Another story suggests that the priestesses in the temples of old wore helmets and masks adorned with snakes, the symbol of transformation, and that it was not Medusa’s head on her shield but a representation of the priestess who was the mortal emissary of the goddess. Some say that Medusa is but the shadow side of Athena and the two are one and the same. The message is: Don’t mess with Athena. You might be turned to stone.
However, before Athena became the warrior goddess of the Athens city-state, her primary role in the matriarchal culture appears to have been much more benign. She was a goddess of the home, family, and community at large, as well as patron of handicrafts, particularly weaving. In the patriarchal worldview this protector of the family tribe was given big cajones and put in charge of the political state and given the same status as Ares, god of war. At her heart, though, we may see Athena as a fierce protector of women, children and family, whose wise counsel is to be sought in times of conflict, as one who will stand up to abusers and tyrants.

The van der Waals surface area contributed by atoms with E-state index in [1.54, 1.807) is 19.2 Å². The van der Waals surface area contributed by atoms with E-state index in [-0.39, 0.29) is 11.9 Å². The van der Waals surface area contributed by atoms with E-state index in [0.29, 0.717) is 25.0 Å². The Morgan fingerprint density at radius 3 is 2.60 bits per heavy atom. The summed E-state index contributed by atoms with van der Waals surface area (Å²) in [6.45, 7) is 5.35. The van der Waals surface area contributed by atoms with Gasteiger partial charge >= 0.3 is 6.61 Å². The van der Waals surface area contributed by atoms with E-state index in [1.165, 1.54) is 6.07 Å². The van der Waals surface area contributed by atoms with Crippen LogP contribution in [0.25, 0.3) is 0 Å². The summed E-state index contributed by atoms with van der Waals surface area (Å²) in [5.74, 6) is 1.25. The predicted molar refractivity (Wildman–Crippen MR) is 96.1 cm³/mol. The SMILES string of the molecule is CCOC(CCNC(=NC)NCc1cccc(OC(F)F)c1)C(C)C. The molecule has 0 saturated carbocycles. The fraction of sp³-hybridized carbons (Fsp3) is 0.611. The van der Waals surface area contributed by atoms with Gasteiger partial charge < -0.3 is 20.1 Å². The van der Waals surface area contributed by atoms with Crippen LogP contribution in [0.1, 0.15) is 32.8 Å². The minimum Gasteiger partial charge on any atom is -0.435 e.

She is often seen as holding a sword, which I like to think of as the sword of truth, which must be held high whenever we are confronted by foes who would take away our power. As long as we stand in the truth, demand nothing less than our right to equality, and don’t give away our power, we will prevail. Hear that, Romney, Ryan, Akin, and all other preservers of the patriarchy? We’ve got Athena, goddess of wisdom, truth and justice, at our side. We’re ready to fight the good fight.